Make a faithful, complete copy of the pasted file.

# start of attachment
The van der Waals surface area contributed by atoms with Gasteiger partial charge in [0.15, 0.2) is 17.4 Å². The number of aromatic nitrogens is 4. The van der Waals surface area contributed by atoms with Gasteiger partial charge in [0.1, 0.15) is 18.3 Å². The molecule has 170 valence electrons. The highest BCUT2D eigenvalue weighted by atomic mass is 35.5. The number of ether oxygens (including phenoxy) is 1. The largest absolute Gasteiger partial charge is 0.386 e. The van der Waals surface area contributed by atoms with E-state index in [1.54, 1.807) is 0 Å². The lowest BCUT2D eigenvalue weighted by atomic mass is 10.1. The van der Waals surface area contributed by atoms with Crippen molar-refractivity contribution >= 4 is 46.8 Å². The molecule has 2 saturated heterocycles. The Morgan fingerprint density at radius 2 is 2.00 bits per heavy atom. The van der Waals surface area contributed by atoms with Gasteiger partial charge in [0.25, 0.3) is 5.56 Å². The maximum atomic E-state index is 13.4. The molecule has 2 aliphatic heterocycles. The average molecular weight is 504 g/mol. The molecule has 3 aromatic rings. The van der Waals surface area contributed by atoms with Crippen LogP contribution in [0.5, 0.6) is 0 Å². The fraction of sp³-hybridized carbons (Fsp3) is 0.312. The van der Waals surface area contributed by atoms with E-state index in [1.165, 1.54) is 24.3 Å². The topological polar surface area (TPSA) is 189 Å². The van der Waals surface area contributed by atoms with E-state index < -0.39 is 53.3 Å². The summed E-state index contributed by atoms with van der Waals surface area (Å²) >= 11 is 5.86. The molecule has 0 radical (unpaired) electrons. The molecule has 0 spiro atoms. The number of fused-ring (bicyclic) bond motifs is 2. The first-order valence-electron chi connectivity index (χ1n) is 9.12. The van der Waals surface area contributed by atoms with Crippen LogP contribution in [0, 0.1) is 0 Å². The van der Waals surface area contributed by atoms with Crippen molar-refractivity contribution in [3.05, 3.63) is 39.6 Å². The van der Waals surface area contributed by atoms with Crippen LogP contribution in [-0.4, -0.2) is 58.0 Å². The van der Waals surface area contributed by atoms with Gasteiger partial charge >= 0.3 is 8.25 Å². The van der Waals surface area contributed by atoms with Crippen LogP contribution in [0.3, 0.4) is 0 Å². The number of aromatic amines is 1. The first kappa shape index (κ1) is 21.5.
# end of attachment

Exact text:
The van der Waals surface area contributed by atoms with Gasteiger partial charge in [0.15, 0.2) is 17.4 Å². The number of aromatic nitrogens is 4. The van der Waals surface area contributed by atoms with Gasteiger partial charge in [0.1, 0.15) is 18.3 Å². The molecule has 170 valence electrons. The highest BCUT2D eigenvalue weighted by atomic mass is 35.5. The number of ether oxygens (including phenoxy) is 1. The largest absolute Gasteiger partial charge is 0.386 e. The van der Waals surface area contributed by atoms with E-state index in [1.54, 1.807) is 0 Å². The lowest BCUT2D eigenvalue weighted by atomic mass is 10.1. The van der Waals surface area contributed by atoms with Crippen molar-refractivity contribution >= 4 is 46.8 Å². The molecule has 2 saturated heterocycles. The Morgan fingerprint density at radius 2 is 2.00 bits per heavy atom. The van der Waals surface area contributed by atoms with Gasteiger partial charge in [0.25, 0.3) is 5.56 Å². The maximum atomic E-state index is 13.4. The molecule has 2 aliphatic heterocycles. The average molecular weight is 504 g/mol. The molecule has 3 aromatic rings. The van der Waals surface area contributed by atoms with Crippen LogP contribution in [0.5, 0.6) is 0 Å². The fraction of sp³-hybridized carbons (Fsp3) is 0.312. The van der Waals surface area contributed by atoms with E-state index in [1.165, 1.54) is 24.3 Å². The topological polar surface area (TPSA) is 189 Å². The van der Waals surface area contributed by atoms with E-state index < -0.39 is 53.3 Å². The summed E-state index contributed by atoms with van der Waals surface area (Å²) >= 11 is 5.86. The molecule has 0 radical (unpaired) electrons. The molecule has 0 spiro atoms. The number of fused-ring (bicyclic) bond motifs is 2. The first-order valence-electron chi connectivity index (χ1n) is 9.12. The van der Waals surface area contributed by atoms with Crippen LogP contribution in [0, 0.1) is 0 Å². The van der Waals surface area contributed by atoms with Crippen molar-refractivity contribution in [3.05, 3.63) is 39.6 Å². The van der Waals surface area contributed by atoms with Crippen LogP contribution in [-0.4, -0.2) is 58.0 Å². The van der Waals surface area contributed by atoms with Gasteiger partial charge >= 0.3 is 8.25 Å². The van der Waals surface area contributed by atoms with Crippen LogP contribution in [0.3, 0.4) is 0 Å². The number of aromatic amines is 1. The first kappa shape index (κ1) is 21.5.